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DID YOU READ

10 movies you’ve never heard of starring pro wrestlers

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It’s the year of Dwayne “The Rock” Johnson. Aside from a stint as WWE Champion and headlining Wrestlemania, we’ve seen him in “The Snitch,” “G.I. Joe: Retaliation” and “Pain & Gain” so far. Once upon a time, though, a professional wrestler starring in movies would have been considered a lame joke – outside of Hulk Hogan’s goofy stint in “Rocky III” and “Rowdy” Roddy Piper headlining John Carpenter’s “They Live.” But The Rock isn’t the only wrestler who’s tried to make their bones as a movie star, but he’s obviously the only thing close to a bona fide success. To better illustrate why that’s so impressive, here’s a list of ten movies you’ve likely never heard of which feature pro wrestlers in leading roles. It ain’t all that pretty.


1. “Hell Comes To Frogtown” (1987)

Outside of Dwayne, I think we can all agree that Roddy Piper has the best film out there with a wrestler in the lead role – we all love “They Live.” However, that doesn’t mean that The Rowdy One got off scot free as far as cinematic disasters go. In this film, he plays Sam Hell, one of the last fertile males in a post-apocalyptic wasteland riddled with mutant frogs, and he’s captured by a militant group of nurses, fitted with a chastity belt/bomb to force him to follow orders, and then he’s charged with heading into Frogtown to free a group of women being used as sex slaves, so that he can impregnate them instead. See, his name is Hell, and he goes to Frogtown. This time, his extended fight scene isn’t with Keith David, but a guy in a frog mask.


2. “Santa with Muscles” (1996)

Piper’s biggest adversary in his wrestling heyday was Hulk Hogan, arguably the most famous wrestler of all time. He scored big as Thunderlips in “Rocky III,” scored his own starring role in “No Holds Barred,” which even brought Tiny Lister into the squared circle for a while as the incoherent Zeus. The subsequent attempts to cash in on his fame cinematically were very iffy, however, including “Suburban Commando” and this holiday comedy, which has perhaps the lamest title ever. Hogan sports a shorter version of his trademark mustache, as well as disconcerting fake hair covering his infamously bald head, as a jerk millionaire who gets amnesia while wearing a Santa Claus outfit and thinks he’s actually Kris Kringle. Then he has to stop Evil Ed Begley Jr. from harvesting magical crystals under an orphanage. Okay. Keep an eye out for a young Mila Kunis as well.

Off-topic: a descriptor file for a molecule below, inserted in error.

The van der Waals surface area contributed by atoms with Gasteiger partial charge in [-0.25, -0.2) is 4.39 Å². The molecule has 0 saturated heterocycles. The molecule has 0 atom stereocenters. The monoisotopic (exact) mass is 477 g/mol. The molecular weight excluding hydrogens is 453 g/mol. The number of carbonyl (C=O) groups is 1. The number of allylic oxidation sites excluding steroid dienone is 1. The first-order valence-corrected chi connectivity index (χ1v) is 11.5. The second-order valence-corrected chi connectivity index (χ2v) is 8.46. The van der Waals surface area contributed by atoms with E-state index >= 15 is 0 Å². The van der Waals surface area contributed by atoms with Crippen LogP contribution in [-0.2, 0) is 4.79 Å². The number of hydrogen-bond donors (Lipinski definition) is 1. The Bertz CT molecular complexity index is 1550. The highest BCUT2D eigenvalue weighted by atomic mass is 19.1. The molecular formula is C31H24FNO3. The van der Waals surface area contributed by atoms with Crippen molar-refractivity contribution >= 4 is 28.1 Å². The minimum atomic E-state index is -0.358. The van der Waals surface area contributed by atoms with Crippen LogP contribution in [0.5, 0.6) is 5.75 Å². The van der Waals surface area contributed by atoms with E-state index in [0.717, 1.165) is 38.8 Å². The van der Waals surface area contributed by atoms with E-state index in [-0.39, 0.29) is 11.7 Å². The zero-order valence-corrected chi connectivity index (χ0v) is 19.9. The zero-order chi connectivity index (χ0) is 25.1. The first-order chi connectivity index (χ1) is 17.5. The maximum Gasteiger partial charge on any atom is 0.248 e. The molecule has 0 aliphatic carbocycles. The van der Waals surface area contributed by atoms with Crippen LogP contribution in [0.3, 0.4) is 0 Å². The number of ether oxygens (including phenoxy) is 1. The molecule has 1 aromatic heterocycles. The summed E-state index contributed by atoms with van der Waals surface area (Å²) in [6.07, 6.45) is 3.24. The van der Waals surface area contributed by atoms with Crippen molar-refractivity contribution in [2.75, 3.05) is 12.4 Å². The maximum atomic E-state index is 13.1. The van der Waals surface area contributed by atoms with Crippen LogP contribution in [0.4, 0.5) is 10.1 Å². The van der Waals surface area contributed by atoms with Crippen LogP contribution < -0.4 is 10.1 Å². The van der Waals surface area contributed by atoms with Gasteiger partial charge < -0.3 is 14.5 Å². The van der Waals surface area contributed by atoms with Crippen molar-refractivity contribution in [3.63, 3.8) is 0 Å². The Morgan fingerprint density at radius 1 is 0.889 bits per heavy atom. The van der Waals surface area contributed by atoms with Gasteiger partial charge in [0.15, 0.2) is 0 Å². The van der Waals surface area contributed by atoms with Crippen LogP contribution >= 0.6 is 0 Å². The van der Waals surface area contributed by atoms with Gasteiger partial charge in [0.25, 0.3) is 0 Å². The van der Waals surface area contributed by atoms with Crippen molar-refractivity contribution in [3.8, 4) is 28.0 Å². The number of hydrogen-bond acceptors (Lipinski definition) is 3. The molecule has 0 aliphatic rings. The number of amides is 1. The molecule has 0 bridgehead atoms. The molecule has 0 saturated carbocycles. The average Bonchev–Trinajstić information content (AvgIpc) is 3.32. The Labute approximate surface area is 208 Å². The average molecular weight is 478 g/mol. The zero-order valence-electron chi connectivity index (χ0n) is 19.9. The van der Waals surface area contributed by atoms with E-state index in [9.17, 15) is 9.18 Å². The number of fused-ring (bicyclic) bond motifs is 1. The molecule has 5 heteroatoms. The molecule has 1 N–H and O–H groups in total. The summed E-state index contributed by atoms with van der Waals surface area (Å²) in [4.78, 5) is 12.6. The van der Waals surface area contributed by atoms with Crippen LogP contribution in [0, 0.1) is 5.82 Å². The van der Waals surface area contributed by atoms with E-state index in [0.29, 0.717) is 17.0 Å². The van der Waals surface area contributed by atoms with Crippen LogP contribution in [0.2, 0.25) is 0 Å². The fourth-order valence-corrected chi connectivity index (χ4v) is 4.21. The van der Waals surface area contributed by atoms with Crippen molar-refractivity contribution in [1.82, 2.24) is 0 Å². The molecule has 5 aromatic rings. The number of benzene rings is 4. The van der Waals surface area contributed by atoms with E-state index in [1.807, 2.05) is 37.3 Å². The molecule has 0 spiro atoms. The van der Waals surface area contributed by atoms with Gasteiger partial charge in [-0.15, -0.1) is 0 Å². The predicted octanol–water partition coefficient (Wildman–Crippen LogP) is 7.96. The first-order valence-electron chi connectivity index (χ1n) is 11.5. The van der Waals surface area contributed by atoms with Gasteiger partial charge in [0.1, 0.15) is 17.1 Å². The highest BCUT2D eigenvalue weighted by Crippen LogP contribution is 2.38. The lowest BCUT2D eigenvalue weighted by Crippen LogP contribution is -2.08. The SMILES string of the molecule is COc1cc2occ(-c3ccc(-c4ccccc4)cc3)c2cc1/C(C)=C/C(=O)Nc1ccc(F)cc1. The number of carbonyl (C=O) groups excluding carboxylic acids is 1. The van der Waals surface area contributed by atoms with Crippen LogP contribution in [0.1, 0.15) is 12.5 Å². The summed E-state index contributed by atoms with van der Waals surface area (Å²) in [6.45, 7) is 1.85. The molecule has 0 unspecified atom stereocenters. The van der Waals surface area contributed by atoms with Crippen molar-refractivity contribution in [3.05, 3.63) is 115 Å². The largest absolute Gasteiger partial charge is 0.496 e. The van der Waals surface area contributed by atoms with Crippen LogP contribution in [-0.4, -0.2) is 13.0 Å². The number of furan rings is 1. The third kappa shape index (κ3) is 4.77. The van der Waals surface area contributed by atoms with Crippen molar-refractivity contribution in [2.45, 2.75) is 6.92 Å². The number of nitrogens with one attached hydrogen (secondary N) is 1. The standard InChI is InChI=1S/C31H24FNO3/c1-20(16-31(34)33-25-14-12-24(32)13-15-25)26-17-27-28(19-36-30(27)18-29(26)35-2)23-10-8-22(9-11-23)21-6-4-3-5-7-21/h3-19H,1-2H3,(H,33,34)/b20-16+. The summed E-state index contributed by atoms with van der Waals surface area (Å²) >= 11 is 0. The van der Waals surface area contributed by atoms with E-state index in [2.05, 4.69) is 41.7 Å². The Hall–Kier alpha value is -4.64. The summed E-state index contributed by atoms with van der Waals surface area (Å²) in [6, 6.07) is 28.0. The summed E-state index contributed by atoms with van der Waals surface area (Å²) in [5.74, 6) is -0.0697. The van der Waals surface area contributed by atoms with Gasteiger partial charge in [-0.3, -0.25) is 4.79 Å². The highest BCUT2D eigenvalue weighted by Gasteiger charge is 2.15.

3. “Santa’s Slay” (2005)

Perhaps the polar opposite of “Santa With Muscles” is this horror comedy, starring WCW legend Bill Goldberg as murderous version of St. Nick. It seems he was actually a demon who lost a curling match to an angel and was thus forced to deliver presents to children for 1000 years – but now, time’s up, and the Anticrhist’s murder spree is in full effect. We’ve also got Robert Culp and Emilie de Ravin along for the sleigh ride.


4. “Abraxas, Guardian of the Universe” (1990)